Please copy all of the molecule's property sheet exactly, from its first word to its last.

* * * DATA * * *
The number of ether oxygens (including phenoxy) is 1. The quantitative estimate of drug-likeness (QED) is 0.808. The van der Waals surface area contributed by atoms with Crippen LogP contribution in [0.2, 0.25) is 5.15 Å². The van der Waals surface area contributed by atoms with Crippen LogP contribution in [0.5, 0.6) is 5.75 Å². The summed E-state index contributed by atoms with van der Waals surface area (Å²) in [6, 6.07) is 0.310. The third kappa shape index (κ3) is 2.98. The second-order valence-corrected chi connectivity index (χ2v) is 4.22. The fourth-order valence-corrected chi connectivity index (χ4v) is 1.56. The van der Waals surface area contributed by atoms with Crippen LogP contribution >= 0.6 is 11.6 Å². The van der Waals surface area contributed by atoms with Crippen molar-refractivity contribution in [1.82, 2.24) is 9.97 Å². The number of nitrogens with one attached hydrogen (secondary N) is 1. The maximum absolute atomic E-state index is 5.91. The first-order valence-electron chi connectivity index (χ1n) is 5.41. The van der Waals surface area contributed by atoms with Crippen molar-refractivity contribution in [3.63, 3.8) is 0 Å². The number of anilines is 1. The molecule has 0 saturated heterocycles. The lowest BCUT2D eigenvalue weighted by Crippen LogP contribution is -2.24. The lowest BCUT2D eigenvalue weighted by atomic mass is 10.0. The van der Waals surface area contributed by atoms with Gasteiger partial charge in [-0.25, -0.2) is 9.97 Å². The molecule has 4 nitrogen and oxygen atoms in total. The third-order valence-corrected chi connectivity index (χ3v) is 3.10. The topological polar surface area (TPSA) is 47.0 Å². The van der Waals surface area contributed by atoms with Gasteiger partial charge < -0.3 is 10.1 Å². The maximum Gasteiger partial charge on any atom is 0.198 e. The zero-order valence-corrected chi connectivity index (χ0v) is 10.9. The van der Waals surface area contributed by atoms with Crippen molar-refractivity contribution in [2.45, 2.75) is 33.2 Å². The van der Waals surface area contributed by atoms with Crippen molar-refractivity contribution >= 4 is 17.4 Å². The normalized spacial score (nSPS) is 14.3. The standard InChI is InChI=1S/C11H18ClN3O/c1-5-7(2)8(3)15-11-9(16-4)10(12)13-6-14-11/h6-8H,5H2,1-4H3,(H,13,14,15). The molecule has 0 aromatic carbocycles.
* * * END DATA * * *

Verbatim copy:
The number of ether oxygens (including phenoxy) is 1. The quantitative estimate of drug-likeness (QED) is 0.808. The van der Waals surface area contributed by atoms with Crippen LogP contribution in [0.2, 0.25) is 5.15 Å². The van der Waals surface area contributed by atoms with Crippen LogP contribution in [0.5, 0.6) is 5.75 Å². The summed E-state index contributed by atoms with van der Waals surface area (Å²) in [6, 6.07) is 0.310. The third kappa shape index (κ3) is 2.98. The second-order valence-corrected chi connectivity index (χ2v) is 4.22. The fourth-order valence-corrected chi connectivity index (χ4v) is 1.56. The van der Waals surface area contributed by atoms with Crippen LogP contribution >= 0.6 is 11.6 Å². The van der Waals surface area contributed by atoms with Crippen molar-refractivity contribution in [1.82, 2.24) is 9.97 Å². The number of nitrogens with one attached hydrogen (secondary N) is 1. The maximum absolute atomic E-state index is 5.91. The first-order valence-electron chi connectivity index (χ1n) is 5.41. The van der Waals surface area contributed by atoms with Crippen molar-refractivity contribution in [3.63, 3.8) is 0 Å². The number of anilines is 1. The molecule has 0 saturated heterocycles. The lowest BCUT2D eigenvalue weighted by Crippen LogP contribution is -2.24. The lowest BCUT2D eigenvalue weighted by atomic mass is 10.0. The van der Waals surface area contributed by atoms with Gasteiger partial charge in [-0.25, -0.2) is 9.97 Å². The molecule has 4 nitrogen and oxygen atoms in total. The third-order valence-corrected chi connectivity index (χ3v) is 3.10. The topological polar surface area (TPSA) is 47.0 Å². The van der Waals surface area contributed by atoms with Gasteiger partial charge < -0.3 is 10.1 Å². The maximum Gasteiger partial charge on any atom is 0.198 e. The zero-order valence-corrected chi connectivity index (χ0v) is 10.9. The van der Waals surface area contributed by atoms with Crippen molar-refractivity contribution in [2.45, 2.75) is 33.2 Å². The van der Waals surface area contributed by atoms with Crippen molar-refractivity contribution >= 4 is 17.4 Å². The normalized spacial score (nSPS) is 14.3. The standard InChI is InChI=1S/C11H18ClN3O/c1-5-7(2)8(3)15-11-9(16-4)10(12)13-6-14-11/h6-8H,5H2,1-4H3,(H,13,14,15). The molecule has 0 aromatic carbocycles.